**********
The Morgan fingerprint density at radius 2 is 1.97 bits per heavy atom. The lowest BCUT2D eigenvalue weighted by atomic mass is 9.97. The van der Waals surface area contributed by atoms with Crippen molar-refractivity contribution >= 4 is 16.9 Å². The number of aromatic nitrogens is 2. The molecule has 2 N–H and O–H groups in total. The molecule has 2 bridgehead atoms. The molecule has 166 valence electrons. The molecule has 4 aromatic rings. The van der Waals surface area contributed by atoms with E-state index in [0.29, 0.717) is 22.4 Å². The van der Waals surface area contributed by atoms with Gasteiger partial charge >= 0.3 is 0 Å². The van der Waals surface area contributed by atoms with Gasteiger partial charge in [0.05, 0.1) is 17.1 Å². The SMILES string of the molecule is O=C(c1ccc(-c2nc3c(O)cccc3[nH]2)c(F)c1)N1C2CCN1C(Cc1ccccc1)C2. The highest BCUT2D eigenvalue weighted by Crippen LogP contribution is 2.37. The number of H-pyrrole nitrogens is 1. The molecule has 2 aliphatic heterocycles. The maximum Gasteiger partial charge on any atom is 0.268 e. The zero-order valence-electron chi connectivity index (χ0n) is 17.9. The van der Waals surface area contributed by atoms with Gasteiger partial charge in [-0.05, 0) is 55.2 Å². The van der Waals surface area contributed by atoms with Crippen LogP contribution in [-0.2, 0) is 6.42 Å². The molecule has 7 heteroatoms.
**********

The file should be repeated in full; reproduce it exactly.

The Morgan fingerprint density at radius 2 is 1.97 bits per heavy atom. The lowest BCUT2D eigenvalue weighted by atomic mass is 9.97. The van der Waals surface area contributed by atoms with Crippen molar-refractivity contribution >= 4 is 16.9 Å². The number of aromatic nitrogens is 2. The molecule has 2 N–H and O–H groups in total. The molecule has 2 bridgehead atoms. The molecule has 166 valence electrons. The molecule has 4 aromatic rings. The van der Waals surface area contributed by atoms with E-state index in [0.29, 0.717) is 22.4 Å². The van der Waals surface area contributed by atoms with Gasteiger partial charge >= 0.3 is 0 Å². The van der Waals surface area contributed by atoms with Gasteiger partial charge in [0.05, 0.1) is 17.1 Å². The SMILES string of the molecule is O=C(c1ccc(-c2nc3c(O)cccc3[nH]2)c(F)c1)N1C2CCN1C(Cc1ccccc1)C2. The highest BCUT2D eigenvalue weighted by Crippen LogP contribution is 2.37. The number of H-pyrrole nitrogens is 1. The molecule has 2 aliphatic heterocycles. The maximum Gasteiger partial charge on any atom is 0.268 e. The zero-order valence-electron chi connectivity index (χ0n) is 17.9. The van der Waals surface area contributed by atoms with Gasteiger partial charge in [-0.05, 0) is 55.2 Å². The van der Waals surface area contributed by atoms with Crippen LogP contribution in [-0.2, 0) is 6.42 Å². The molecule has 7 heteroatoms.